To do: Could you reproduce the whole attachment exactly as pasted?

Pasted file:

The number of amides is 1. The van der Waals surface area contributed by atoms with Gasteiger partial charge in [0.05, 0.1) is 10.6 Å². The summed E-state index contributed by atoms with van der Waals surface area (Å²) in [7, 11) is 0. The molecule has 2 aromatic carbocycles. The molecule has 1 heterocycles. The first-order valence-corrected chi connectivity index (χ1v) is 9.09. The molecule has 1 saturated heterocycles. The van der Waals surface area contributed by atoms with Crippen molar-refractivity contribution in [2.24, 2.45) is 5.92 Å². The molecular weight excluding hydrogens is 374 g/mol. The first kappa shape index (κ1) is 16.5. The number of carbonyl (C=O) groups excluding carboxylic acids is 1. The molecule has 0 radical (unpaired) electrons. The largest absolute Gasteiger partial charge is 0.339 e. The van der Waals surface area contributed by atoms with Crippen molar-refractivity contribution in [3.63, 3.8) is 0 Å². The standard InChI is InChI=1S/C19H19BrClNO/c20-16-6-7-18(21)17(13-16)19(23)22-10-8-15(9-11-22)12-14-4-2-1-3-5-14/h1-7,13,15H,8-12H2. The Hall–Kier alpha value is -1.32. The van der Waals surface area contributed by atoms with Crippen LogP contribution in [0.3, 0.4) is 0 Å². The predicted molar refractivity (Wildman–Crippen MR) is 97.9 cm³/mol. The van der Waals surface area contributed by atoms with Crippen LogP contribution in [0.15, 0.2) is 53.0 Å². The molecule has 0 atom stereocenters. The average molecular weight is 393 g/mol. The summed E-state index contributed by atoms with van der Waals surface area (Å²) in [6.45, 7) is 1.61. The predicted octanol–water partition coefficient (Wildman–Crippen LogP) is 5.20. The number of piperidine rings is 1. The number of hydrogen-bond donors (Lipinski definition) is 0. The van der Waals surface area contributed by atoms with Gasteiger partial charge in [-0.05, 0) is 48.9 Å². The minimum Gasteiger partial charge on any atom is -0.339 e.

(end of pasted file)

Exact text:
The number of amides is 1. The van der Waals surface area contributed by atoms with Gasteiger partial charge in [0.05, 0.1) is 10.6 Å². The summed E-state index contributed by atoms with van der Waals surface area (Å²) in [7, 11) is 0. The molecule has 2 aromatic carbocycles. The molecule has 1 heterocycles. The first-order valence-corrected chi connectivity index (χ1v) is 9.09. The molecule has 1 saturated heterocycles. The van der Waals surface area contributed by atoms with Crippen molar-refractivity contribution in [2.24, 2.45) is 5.92 Å². The molecular weight excluding hydrogens is 374 g/mol. The first kappa shape index (κ1) is 16.5. The number of carbonyl (C=O) groups excluding carboxylic acids is 1. The molecule has 0 radical (unpaired) electrons. The largest absolute Gasteiger partial charge is 0.339 e. The van der Waals surface area contributed by atoms with Crippen molar-refractivity contribution in [3.63, 3.8) is 0 Å². The standard InChI is InChI=1S/C19H19BrClNO/c20-16-6-7-18(21)17(13-16)19(23)22-10-8-15(9-11-22)12-14-4-2-1-3-5-14/h1-7,13,15H,8-12H2. The Hall–Kier alpha value is -1.32. The van der Waals surface area contributed by atoms with Crippen LogP contribution in [0.3, 0.4) is 0 Å². The predicted molar refractivity (Wildman–Crippen MR) is 97.9 cm³/mol. The van der Waals surface area contributed by atoms with Crippen LogP contribution in [0.15, 0.2) is 53.0 Å². The molecule has 0 atom stereocenters. The average molecular weight is 393 g/mol. The summed E-state index contributed by atoms with van der Waals surface area (Å²) in [6.45, 7) is 1.61. The predicted octanol–water partition coefficient (Wildman–Crippen LogP) is 5.20. The number of piperidine rings is 1. The number of hydrogen-bond donors (Lipinski definition) is 0. The van der Waals surface area contributed by atoms with Gasteiger partial charge in [-0.05, 0) is 48.9 Å². The minimum Gasteiger partial charge on any atom is -0.339 e.